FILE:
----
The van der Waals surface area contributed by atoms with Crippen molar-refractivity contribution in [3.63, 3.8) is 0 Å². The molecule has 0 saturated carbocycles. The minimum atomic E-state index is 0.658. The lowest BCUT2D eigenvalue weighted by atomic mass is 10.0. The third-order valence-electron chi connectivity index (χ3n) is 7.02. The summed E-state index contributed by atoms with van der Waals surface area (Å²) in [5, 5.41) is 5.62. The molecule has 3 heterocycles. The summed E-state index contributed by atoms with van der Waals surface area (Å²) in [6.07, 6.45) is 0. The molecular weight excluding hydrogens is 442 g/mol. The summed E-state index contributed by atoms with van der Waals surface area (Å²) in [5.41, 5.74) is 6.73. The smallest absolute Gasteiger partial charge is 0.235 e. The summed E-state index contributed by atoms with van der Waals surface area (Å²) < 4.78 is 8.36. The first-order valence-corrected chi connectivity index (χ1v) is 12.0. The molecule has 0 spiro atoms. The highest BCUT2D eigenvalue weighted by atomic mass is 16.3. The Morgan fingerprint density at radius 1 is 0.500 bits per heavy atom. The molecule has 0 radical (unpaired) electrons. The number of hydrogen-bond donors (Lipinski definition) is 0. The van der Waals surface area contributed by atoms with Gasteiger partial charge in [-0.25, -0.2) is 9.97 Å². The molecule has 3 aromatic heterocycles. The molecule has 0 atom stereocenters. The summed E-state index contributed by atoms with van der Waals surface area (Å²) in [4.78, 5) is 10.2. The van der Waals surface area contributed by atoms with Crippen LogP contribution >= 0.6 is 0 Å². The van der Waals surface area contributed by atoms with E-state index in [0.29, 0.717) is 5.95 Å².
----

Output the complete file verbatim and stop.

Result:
The van der Waals surface area contributed by atoms with Crippen molar-refractivity contribution in [3.63, 3.8) is 0 Å². The molecule has 0 saturated carbocycles. The minimum atomic E-state index is 0.658. The lowest BCUT2D eigenvalue weighted by atomic mass is 10.0. The third-order valence-electron chi connectivity index (χ3n) is 7.02. The summed E-state index contributed by atoms with van der Waals surface area (Å²) in [5, 5.41) is 5.62. The molecule has 3 heterocycles. The summed E-state index contributed by atoms with van der Waals surface area (Å²) in [6.07, 6.45) is 0. The molecular weight excluding hydrogens is 442 g/mol. The summed E-state index contributed by atoms with van der Waals surface area (Å²) in [5.41, 5.74) is 6.73. The smallest absolute Gasteiger partial charge is 0.235 e. The summed E-state index contributed by atoms with van der Waals surface area (Å²) < 4.78 is 8.36. The first-order valence-corrected chi connectivity index (χ1v) is 12.0. The molecule has 0 spiro atoms. The highest BCUT2D eigenvalue weighted by atomic mass is 16.3. The Morgan fingerprint density at radius 1 is 0.500 bits per heavy atom. The molecule has 0 radical (unpaired) electrons. The number of hydrogen-bond donors (Lipinski definition) is 0. The van der Waals surface area contributed by atoms with Gasteiger partial charge in [-0.25, -0.2) is 9.97 Å². The molecule has 3 aromatic heterocycles. The molecule has 0 atom stereocenters. The summed E-state index contributed by atoms with van der Waals surface area (Å²) in [4.78, 5) is 10.2. The van der Waals surface area contributed by atoms with Crippen LogP contribution >= 0.6 is 0 Å². The van der Waals surface area contributed by atoms with E-state index in [0.29, 0.717) is 5.95 Å².